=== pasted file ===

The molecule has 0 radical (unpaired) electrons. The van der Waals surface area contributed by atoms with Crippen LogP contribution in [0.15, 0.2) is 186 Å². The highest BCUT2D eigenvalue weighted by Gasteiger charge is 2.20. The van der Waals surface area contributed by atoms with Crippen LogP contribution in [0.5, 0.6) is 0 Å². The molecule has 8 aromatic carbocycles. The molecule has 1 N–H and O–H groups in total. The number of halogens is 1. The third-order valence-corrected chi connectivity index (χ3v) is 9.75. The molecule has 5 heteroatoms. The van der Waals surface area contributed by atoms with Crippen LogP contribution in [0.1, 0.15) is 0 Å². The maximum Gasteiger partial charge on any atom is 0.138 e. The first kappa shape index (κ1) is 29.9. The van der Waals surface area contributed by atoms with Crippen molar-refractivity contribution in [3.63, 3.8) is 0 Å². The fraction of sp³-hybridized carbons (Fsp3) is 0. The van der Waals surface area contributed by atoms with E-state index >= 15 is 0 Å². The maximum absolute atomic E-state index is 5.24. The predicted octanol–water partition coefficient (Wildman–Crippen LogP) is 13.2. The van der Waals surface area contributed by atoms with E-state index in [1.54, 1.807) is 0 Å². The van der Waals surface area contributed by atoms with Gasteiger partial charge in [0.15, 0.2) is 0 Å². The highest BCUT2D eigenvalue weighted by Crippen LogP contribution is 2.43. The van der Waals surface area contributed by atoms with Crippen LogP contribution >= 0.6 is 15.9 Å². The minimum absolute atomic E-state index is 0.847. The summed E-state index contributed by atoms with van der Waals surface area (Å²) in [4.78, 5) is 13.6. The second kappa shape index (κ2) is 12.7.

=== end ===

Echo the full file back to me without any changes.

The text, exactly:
The molecule has 0 radical (unpaired) electrons. The van der Waals surface area contributed by atoms with Crippen LogP contribution in [0.15, 0.2) is 186 Å². The highest BCUT2D eigenvalue weighted by Gasteiger charge is 2.20. The van der Waals surface area contributed by atoms with Crippen LogP contribution in [0.5, 0.6) is 0 Å². The molecule has 8 aromatic carbocycles. The molecule has 1 N–H and O–H groups in total. The number of halogens is 1. The third-order valence-corrected chi connectivity index (χ3v) is 9.75. The molecule has 5 heteroatoms. The van der Waals surface area contributed by atoms with Crippen LogP contribution in [0.1, 0.15) is 0 Å². The maximum Gasteiger partial charge on any atom is 0.138 e. The first kappa shape index (κ1) is 29.9. The van der Waals surface area contributed by atoms with Crippen molar-refractivity contribution in [3.63, 3.8) is 0 Å². The fraction of sp³-hybridized carbons (Fsp3) is 0. The van der Waals surface area contributed by atoms with E-state index >= 15 is 0 Å². The maximum absolute atomic E-state index is 5.24. The predicted octanol–water partition coefficient (Wildman–Crippen LogP) is 13.2. The van der Waals surface area contributed by atoms with E-state index in [1.54, 1.807) is 0 Å². The van der Waals surface area contributed by atoms with Gasteiger partial charge in [0.15, 0.2) is 0 Å². The highest BCUT2D eigenvalue weighted by Crippen LogP contribution is 2.43. The van der Waals surface area contributed by atoms with Crippen LogP contribution >= 0.6 is 15.9 Å². The minimum absolute atomic E-state index is 0.847. The summed E-state index contributed by atoms with van der Waals surface area (Å²) in [4.78, 5) is 13.6. The second kappa shape index (κ2) is 12.7.